The following month both will still owe 20% of their DWP hardship loans. So another £50 deducted for the single worker and another £433 from the lone parent with the disabled child.

A one month punishment will have been extended to three months for both these people already deemed to be on low incomes and needing the safety net of the DWP.

But it will not end there. Each month the DWP will check their status: “are you job seeking, did you get a payrise or did you get another job”. So they could both have another sanction and then another. It will never end as long as they continue to claim Universal Credit.

In a recent survey by York University, they found cases of people having 5 benefit sanctions one after another. Increasing in length from 4 weeks to 3 years. If you are unlucky enough to have repeated benefit sanctions, this will seriously affect your physical wellbeing and mental health — and that of your children if you have any.

The aim of the government is to make you self-reliant — but Universal Credit sanctions may mean you have to rely on relatives or friends and the goodwill of service providers to not end up in court, homeless or worse.

For more information about benefits and sanctions:

http://www.welfareconditionality.ac.uk/publications/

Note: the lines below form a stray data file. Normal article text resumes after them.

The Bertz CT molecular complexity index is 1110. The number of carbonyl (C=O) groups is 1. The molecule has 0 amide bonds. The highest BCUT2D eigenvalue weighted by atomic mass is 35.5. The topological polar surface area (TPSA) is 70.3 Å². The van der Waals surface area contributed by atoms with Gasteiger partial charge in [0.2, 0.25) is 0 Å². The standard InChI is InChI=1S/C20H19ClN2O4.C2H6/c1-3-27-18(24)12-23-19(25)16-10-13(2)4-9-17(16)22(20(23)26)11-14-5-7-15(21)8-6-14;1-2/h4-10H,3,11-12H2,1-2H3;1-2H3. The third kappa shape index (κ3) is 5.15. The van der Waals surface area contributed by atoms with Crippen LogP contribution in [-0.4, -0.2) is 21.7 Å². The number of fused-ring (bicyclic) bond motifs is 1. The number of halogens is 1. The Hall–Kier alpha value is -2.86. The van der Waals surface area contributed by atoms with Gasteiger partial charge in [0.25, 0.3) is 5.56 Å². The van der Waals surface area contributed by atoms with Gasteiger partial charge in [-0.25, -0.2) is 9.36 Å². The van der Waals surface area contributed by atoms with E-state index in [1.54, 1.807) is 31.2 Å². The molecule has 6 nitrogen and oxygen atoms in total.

https://www.turn2us.org.uk/Benefit-guides/Universal-Credit/How-much-Universal-Credit-will-I-get#guide-content

 

 

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[suffusion-the-author display='description']
 Posted by at 20:38

  3 Responses to “The hardship of a hardship loan”

  1. oh dear oh dear norman law cometh sanctions yep all part of their aktion t4 plans they came for the disabled sick mentaly ill and unemployed but now they come for those working nothing safe from this lot who will steal your crumbs jeff3

  2. Absolutely disgusting ! This victimisation of the unemployed & low paid is surely against our human rights. What is Europe doing about this ? Whats next ? Building workhouses?

  3. Clearly this will impact even more on the disabled. Those with learning difficulties, Mental health problems as well as other severely disabled awaiting appeals onesa will be subject to this evil legislation. The government has not thought about the repercussions of this sadistic attempt at so called “ending the culture os dependancy on benefit”. I can’t imagine how life will be for those on Universal Credit. Lives will be lost because of this legislation and the Government is aware of this. There are not many people unwilling to work. Yet society is being fed lies to create an illusion of masses of people refusing to work for a better life on benefit. It is simply untrue. I have experienced it first hand. Starving people, making them homeless because of ill thought out legislation should be a crime against humanity. These are human beings not machines or people who don’t matter. The cost of this will be much more than is antisipated in increased suicides, hospital treatment and crime. For some reason these things don’t matter to this corrupt and evil ‘government.